Woodside Animal Farm

We had a great time on Friday at Woodside Animal Farm. A small farm but lots to see. The giant tortoise was a big hit!

We looked at the animals, and began our activity booklet, before our tractor ride. Great excitement and problem solving when the children realised that they  could work together and push the mini tractors that you normally have to pay for – That’s what we want – children working together and thinking outside the box!

A picnic lunch is always a hit with school children, it’s what they always talk about as one of the best bits… the ice-lollies went down a treat too.

I was impressed with how brave the children were, and how patiently they waited their turn to pet the rat, snake and chinchilla. Note: no pictures of the adults doing same – all were safely tucked away behind the children!!

Here are a few pcs:

Week of May 1st in Reception

Our caterpillars continue to hold the children’s interest, which they have demonstrated  through their art work, creativity and their daily interest in observing change, which has also led to measuring them. Most have been given a name too, lovely writing.

 

Growing plants:

Last week we made observational drawings of plants and planted beans and sunflower seeds. We have been watching a bean germinate and it’s been lovely hearing the children use this new vocabulary as they talk about the changes they have observed.

Pirates!

We have observed some pirate play this week and will be developing this next week. I bought some lovely swash buckling swords in Tiger (what did teachers ever do before Tiger hit the high street?) and the children had already made swords for St. George’s Day play. We’d love some plastic bottles for messages in a bottle….

 

2D Shapes

We have been reviewing 2D shapes this week. The children were encouraged to guess the shape from its description, number of sides, curved or straight and number of corners. They also went outside to look for the shapes in their environment and used shapes to create a picture.

A few more:

 

Next Week: 

We have been working on the story of Jack and the Beanstalk. We are working on describing  the giant using wow words and the oral retelling of the story. We hope to see the caterpillars begin to change into chrysalides.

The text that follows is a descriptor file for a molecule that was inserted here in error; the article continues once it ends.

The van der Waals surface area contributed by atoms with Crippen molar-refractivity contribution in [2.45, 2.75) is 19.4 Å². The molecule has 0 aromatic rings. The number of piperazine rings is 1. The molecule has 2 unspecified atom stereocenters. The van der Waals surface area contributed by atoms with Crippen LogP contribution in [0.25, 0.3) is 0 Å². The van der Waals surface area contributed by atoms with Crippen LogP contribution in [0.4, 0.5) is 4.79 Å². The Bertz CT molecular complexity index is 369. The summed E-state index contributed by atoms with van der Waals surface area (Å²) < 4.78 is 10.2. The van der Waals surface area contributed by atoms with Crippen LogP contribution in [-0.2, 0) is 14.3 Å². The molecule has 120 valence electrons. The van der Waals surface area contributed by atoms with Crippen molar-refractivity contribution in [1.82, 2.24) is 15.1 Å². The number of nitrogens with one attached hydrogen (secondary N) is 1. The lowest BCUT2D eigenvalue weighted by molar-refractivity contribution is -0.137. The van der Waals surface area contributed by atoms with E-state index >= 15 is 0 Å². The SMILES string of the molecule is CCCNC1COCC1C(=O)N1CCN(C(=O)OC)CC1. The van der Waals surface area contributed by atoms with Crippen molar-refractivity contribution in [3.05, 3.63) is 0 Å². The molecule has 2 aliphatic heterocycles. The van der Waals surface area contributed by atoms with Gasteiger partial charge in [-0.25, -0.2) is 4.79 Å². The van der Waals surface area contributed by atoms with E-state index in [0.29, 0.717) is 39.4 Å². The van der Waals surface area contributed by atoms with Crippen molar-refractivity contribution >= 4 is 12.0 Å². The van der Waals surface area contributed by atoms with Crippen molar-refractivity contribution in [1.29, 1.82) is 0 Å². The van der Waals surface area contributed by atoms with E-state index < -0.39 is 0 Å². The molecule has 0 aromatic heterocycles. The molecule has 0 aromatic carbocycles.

Do you have any (clean) plastic bottles or pirate that you could donate?

Save the date: Sports Day June 20th.

Week of 31st January in Reception.

Many thanks to all the donations for the Syrian appeal, and to Madison’s mummy for taking all the items to UNICEF  this weekend. We did really well and the children got an insight to the world around them.

Whilst we don’t always do ‘themes’ of work as it never  holds the  attention of every child, and we like to be very child led in their learning, we do endeavour to cover Seasons and cultural celebrations, especially those that are relevant to the children in our care. Chinese NY has been really popular  over the last two weeks. It was great to see so many visited the CNY celebrations in London last weekend. Per Henry “I went to China with mummy and daddy and I saw dragons.” Priceless! The children have been representing their new found knowledge painting willow pattern plates, making their own red envelopes, making lanterns and painting dragons.

 

Elsewhere this week we continue to be amazed at the  children’s reading progress. We are introducing ‘tricky red words’ to many children for reading and writing so if your child can read the red words in their Teddy Word book, can hey spell and write them? Have a go.

Reading: Please sign reading record books every time you read their school reading booking with them. Please keep them in the school bag.

Maths: We forgot to send out the no. 12 worksheet, so this will go out on Monday.